×
You will be redirected back to your article in seconds

TV Review: 2018 Tony Awards

This year’s Tony Awards seemed to address the times in which we live with a certain amount of urgency, as all awards shows have done over the course of the Trump era. But give the theater types this: They did their job with a surprising amount of subtlety, with a show that assuaged the wounds of a uniquely divisive time with a whisper, even though we knew they could carry off a belt.

Consider the studiously low-fi opening number, in which hosts Josh Groban and Sara Bareilles dedicated their time to those who wouldn’t win—as, after all, neither of them had ever won a major award themselves. It was a gesture out of step with the general Tony tone; even leaving aside last year’s particularly strange opening, during which host Kevin Spacey elaborately joked about rumors around his sexuality during a big production number, many recent Tony openings (with repeat hosts like Neil Patrick Harris and Hugh Jackman) have centered on quite how big theater can be. Elaborate productions cast a spotlight on the breadth of Broadway, bringing together the casts of top shows, including likely winners. This year, the production was framed around less-heralded performers, concluding with unknown members of nominated shows’ ensembles taking the stage.

It was a statement, an indication of the show’s purpose. If recent awards shows have struggled with how to address our moment — as were this year’s Oscar and Grammy ceremonies, whose productions inserted brief bits of political comedy into shows that largely felt focused elsewhere, and perhaps out of step with tensions in their audiences as a result—the Tonys found a way forward. Though there were odd time-saving choices with which anyone could quibble (cutting off the Best Play winner but keeping the whole performance from “Summer,” not even a Best Musical nominee, or the lengthy Bruce Springsteen performance?), the mood struck by the show’s hosts was amiably low-key. Indeed, they bridged the gaps left for them by the production; forced to perform a seemingly hacked-together medley of songs associated with lifetime-achievement award winners Andrew Lloyd Webber and Chita Rivera (an unnatural fit), the pair seemed almost virtuosically sympathetic, making what might have been a snub for both Webber and Rivera into a too-short moment of celebration. Throughout, Groban and Bareilles kept up this happily effervescent, optimistic but never cloying energy — up until the show’s end, when they reprised their opening number as a call to arms for all who work in the theater, or hope to. It was a sweet debut performance by hosts who may well be back at Radio City next June, should the Tonys be so lucky.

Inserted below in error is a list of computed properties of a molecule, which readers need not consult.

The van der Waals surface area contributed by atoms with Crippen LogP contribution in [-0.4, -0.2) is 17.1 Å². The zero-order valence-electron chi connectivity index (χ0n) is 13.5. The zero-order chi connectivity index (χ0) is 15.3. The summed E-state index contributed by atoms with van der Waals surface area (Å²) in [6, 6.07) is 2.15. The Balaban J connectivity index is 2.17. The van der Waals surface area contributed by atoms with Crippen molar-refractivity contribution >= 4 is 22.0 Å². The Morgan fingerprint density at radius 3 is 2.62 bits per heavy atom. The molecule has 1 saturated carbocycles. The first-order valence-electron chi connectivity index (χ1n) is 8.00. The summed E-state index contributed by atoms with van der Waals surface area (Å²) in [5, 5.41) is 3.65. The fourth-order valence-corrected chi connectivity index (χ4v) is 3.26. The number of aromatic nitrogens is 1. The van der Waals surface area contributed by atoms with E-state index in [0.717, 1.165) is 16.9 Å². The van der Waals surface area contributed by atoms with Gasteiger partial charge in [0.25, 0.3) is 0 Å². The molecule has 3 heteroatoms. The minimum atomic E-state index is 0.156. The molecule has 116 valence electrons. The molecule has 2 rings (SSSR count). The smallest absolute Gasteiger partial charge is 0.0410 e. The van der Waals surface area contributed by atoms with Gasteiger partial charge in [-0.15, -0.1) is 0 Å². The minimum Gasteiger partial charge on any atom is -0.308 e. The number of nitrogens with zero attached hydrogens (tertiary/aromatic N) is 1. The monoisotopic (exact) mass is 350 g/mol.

The fact that the production chosen to spotlight some presenters with photos of them as young theater kids sparked concerns that a certain kind of hyper-theatrical argot might take over the proceedings. But instead, reminders of why those who love theater do (and for how long they’ve done so) seemed to provide an organizing energy for thoughtful speeches that reached out to viewers as lovingly as did the hosts’ introduction. (Of course, there was some pure vitriol, as in Robert De Niro’s muted outburst about Trump, but most speech viewers heard was more carefully chosen.)

Some speeches resonated for the power of the personal: Nathan Lane, accepting a prize for his role in “Angels in America,” described a conscious choice he’d made eight years prior to take on more complex and challenging roles, with forethought and time that’s too often absent from Oscar and Emmy speeches. But more often, they straddled the worlds of the individual and of politics, as in two speeches early in the night during which winners (“Carousel’s” Lindsay Mendez and “The Band’s Visit’s” Ari’el Stachel) addressed pressures they’d faced in their careers and their lives to keep their ethnicities under wraps, and their pride in their heritage and accomplishments today. And Glenda Jackson, an undisputed legend, struck a blow as only a perfectly composed elder-stateswoman can, thanking New York audiences for their hospitality to attendees of all ethnicities and adding, “America has never needed that more. But then, America is always great.”